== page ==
YOSHIBUMI KOMEDA; KAZUHIRO KUTSUKAKE; TETSUO IINO

142

Characterization of a Second Lysine Decarboxylase Isolated from Escherichia coli  

Microsoft Academic Search

We report here on the existence of a new gene for lysine decarboxylase in Escherichia coli K-12. The hybridization experiments with a cadA probe at low stringency showed that the homologous region of cadA was located in l Kohara phage clone 6F5 at 4.7 min on the E. coli chromosome. We cloned the 5.0-kb HindIII fragment of this phage clone

YOSHIMI KIKUCHI; HIROYUKI KOJIMA; TAKASHI TANAKA; YUMIKO TAKATSUKA; YOSHIYUKI KAMIO

1997-01-01

143

Assembly of a Functional Immunoglobulin Fv Fragment in Escherichia coli  

Microsoft Academic Search

An expression system was developed that allows the production of a completely functional antigen-binding fragment of an antibody in Escherichia coli. The variable domains of the phosphorylcholine-binding antibody McPC603 were secreted together into the periplasmic space, where protein folding as well as heterodimer association occurred correctly. Thus, the assembly pathway for the Fv fragment in E. coli is similar to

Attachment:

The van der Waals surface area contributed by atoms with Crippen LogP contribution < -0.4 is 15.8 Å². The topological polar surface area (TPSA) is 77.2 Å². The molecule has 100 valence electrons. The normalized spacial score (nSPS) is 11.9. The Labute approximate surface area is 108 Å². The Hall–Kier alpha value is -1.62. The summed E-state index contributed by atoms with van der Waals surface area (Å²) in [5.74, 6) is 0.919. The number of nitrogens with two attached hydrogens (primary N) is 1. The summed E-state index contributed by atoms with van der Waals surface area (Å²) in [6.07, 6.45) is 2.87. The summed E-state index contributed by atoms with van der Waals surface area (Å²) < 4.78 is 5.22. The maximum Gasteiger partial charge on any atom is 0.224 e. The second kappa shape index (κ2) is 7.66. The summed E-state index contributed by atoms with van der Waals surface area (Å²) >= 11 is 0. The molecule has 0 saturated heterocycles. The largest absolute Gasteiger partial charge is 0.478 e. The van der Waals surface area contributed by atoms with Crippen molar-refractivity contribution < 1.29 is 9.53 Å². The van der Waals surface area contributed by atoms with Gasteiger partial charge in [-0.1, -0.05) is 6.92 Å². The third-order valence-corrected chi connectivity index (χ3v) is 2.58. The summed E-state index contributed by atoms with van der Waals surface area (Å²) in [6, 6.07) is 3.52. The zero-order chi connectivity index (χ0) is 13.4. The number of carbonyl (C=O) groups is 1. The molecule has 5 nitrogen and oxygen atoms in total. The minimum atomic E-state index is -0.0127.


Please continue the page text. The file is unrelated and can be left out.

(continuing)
Arne Skerra; Andreas Pluckthun

1988-01-01

144

Enhanced expression of CYP1B1 in Escherichia coli  

Microsoft Academic Search

Conditions for the optimal expression of the human CYP1B1 hemoprotein in Escherichia coli have been investigated. CYP1B1 cDNA was prepared from a retinal cDNA template and used to generate cDNA fragments with modified 5?-sequences reported to allow enhanced expression in E. coli DH5?. Plasmids were constructed, using the pCWori+ expression vector and were used to examine necessity for thiamine, ?-aminolevulinic

Ingela Jansson; Ivaylo Stoilov; Mansoor Sarfarazi; John B Schenkman

2000-01-01

145